This is the home page for our 27th major research exhibit at the IEEE/ACM Supercomputing conference... which is not really a thing this year. Yes, University of Kentucky / Aggregate.Org officially is participating, but it's all virtual and not very interactive.
Well, the pandemic has pretty much made 2020 the year that wasn't. However, with lots of care, the University of Kentucky has managed to continue as a residential campus and everything sort-of still works. A majority of classes and meetings in general are now via Zoom, which has both good and bad aspects. We've also been trying to do our part to make things better; for example, we'll have a paper at Electronic Imaging 2021 on Mask Recognition in the Covered Safe Entry Scanner. The one supercomputing thing we're talking about this year is Parallel Bit Pattern Computing.
When he is available, Professor Henry (Hank) Dietz will have a Zoom link posted here for folks to come and chat.
We were live on Zoom Tuesday and Thursday, but the conference is over now. Thanks to all who visited our virtual exhibit... and we hope to see you in person next year at SC21.
Parallel bit pattern computing is basically what the gate-level optimization of programs led us to. It combines aggressive runtime, gate-level, compiler optimization with a method for efficiently implementing quantum-like execution. The key idea behind all of that is to use various forms of symbolic execution to reduce power consumption, and execution time, by minimizing the number of gate-level operations required to perform a computation. For example, superposition and n-way entanglement are modeled by treating the value of a pbit as an ordered set of 2n bits, but the bit set is encoded as a generative regular expression and operations are performed directly on the regular expressions, without expanding them to a bit vector. The result is that we now are able to execute a wide range of quantum, and quantum-inspired, algorithms with fairly high efficiency. The slideshow from our 2019 exhibit gives a very quick overview, but there is also:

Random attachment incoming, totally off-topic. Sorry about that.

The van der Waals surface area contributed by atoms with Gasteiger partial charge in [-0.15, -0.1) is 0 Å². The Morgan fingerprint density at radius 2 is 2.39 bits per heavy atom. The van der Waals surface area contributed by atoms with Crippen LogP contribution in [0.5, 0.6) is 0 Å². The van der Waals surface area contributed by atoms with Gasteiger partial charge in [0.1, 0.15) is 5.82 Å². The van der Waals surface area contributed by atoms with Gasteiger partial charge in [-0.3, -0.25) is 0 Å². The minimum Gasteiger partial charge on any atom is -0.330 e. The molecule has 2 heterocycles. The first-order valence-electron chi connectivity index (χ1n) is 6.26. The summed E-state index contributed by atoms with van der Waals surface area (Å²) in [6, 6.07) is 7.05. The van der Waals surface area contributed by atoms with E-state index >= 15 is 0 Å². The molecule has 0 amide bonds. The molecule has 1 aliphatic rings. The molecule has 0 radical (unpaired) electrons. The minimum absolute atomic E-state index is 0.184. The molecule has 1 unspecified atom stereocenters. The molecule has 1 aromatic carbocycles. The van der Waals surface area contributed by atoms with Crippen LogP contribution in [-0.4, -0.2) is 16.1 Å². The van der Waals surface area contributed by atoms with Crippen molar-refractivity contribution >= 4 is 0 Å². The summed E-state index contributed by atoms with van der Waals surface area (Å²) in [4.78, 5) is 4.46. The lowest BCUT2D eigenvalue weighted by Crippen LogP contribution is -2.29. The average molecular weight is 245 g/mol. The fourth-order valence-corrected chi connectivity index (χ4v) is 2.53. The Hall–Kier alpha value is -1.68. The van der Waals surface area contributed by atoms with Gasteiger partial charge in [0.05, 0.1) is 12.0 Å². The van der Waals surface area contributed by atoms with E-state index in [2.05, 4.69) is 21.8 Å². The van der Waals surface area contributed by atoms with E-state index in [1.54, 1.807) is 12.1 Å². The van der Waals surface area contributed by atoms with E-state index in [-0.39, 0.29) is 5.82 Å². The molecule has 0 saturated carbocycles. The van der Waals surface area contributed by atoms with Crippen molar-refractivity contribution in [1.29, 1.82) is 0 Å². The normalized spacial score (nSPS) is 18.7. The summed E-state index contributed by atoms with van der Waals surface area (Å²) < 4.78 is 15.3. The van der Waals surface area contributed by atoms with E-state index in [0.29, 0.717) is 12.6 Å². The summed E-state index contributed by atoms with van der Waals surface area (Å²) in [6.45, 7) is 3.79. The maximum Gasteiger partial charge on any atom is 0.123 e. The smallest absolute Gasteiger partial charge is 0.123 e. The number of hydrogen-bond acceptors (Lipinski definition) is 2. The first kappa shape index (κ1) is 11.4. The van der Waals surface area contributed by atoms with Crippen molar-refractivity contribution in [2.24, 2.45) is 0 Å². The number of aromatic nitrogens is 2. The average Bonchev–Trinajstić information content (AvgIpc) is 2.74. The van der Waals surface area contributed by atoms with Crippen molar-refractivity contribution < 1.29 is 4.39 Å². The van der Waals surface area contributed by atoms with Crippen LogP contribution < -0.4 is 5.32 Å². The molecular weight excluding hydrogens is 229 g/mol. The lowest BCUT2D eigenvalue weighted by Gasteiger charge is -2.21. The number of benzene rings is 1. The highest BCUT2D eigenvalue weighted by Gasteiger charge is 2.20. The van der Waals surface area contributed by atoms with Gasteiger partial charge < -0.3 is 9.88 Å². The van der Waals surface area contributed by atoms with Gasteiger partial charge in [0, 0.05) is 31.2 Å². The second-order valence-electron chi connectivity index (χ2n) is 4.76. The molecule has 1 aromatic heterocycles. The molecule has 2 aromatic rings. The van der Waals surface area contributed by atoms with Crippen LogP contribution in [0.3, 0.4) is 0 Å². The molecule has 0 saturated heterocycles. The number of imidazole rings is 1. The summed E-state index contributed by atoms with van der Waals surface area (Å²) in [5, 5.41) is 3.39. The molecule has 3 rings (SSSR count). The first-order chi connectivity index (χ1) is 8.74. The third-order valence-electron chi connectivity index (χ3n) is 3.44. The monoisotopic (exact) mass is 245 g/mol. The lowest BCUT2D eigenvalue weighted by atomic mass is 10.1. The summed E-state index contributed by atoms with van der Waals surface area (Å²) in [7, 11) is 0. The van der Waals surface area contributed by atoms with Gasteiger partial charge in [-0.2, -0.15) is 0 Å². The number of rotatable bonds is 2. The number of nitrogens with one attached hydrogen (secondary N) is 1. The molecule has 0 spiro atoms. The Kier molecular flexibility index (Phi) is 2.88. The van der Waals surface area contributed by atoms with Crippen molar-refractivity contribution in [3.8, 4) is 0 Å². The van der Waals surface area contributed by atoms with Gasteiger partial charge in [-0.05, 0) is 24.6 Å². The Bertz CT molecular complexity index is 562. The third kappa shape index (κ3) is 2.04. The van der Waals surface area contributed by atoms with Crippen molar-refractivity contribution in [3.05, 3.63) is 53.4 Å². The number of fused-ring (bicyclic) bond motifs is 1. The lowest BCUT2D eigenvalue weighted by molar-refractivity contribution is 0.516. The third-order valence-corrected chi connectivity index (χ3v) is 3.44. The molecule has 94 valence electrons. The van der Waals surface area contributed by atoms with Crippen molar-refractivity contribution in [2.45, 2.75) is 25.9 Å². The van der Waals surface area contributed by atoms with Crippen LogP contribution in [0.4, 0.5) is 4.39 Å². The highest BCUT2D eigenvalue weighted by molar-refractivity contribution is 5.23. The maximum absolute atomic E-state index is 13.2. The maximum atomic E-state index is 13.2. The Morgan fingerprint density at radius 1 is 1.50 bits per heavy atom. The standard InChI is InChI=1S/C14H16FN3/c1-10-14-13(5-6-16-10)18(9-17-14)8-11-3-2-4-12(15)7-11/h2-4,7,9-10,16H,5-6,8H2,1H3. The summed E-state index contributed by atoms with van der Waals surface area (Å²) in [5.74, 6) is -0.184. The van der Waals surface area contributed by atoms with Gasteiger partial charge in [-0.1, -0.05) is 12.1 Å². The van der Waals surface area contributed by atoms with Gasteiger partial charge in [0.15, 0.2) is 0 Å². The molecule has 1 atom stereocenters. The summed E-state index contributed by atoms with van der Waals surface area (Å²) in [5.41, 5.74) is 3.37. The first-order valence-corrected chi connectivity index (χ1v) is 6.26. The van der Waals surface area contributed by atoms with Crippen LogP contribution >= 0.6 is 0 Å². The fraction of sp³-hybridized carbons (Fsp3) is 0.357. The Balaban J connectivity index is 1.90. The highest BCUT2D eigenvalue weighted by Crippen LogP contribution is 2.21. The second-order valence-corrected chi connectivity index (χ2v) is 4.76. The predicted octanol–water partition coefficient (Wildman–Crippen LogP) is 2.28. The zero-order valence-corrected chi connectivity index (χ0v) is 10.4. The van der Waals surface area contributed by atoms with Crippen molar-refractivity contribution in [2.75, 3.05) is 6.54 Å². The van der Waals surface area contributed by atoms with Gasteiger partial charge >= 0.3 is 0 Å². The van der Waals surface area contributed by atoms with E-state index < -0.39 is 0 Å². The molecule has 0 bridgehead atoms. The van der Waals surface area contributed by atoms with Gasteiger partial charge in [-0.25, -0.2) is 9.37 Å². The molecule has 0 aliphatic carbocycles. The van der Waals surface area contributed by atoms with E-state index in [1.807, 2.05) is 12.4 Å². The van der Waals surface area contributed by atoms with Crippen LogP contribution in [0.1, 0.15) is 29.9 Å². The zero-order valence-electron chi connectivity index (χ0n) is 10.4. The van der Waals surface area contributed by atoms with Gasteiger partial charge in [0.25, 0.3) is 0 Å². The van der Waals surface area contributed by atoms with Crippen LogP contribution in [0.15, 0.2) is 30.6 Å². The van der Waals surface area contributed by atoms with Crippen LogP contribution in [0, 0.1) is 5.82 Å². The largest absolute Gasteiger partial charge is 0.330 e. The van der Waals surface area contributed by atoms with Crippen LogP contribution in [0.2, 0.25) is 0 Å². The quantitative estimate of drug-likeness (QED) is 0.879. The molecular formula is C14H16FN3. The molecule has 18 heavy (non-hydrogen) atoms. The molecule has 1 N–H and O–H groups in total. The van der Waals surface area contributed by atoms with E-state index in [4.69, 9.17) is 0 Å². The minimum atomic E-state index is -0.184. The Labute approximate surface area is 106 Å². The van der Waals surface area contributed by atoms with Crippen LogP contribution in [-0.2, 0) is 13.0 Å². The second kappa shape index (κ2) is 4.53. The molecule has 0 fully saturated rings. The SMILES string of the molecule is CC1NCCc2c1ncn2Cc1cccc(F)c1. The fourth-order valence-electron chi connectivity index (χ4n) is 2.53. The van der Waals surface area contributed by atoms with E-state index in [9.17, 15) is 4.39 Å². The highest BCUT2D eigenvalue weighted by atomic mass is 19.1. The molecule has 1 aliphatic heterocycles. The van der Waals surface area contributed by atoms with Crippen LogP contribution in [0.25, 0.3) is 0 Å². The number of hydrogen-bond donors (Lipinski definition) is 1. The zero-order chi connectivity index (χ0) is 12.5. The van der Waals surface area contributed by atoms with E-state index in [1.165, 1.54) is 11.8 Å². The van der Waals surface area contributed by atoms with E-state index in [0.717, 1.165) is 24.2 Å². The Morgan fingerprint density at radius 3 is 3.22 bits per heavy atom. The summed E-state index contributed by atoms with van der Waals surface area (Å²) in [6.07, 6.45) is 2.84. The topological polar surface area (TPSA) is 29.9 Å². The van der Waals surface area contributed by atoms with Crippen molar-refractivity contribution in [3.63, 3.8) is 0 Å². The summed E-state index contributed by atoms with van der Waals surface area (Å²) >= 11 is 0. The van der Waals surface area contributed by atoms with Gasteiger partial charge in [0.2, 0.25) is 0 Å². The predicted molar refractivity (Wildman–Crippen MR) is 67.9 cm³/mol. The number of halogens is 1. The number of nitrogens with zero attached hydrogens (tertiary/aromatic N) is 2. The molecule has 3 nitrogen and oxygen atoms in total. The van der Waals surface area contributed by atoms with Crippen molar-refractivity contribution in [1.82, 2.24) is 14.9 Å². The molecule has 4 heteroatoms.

Last year, we had a 3D printer, some 3D-printed qubits, and a working quantum-inspired computer in our exhibit:
This year, it's sitting powered-down in our machine room. However, we've posted a somewhat shakey video of the 16 "Q"-bit KREQC running an actual quantum program. It's a toy, but it's also a nice visual demonstration of some of the key concepts....
Are website updates ever done?
The only thing set in stone is our name.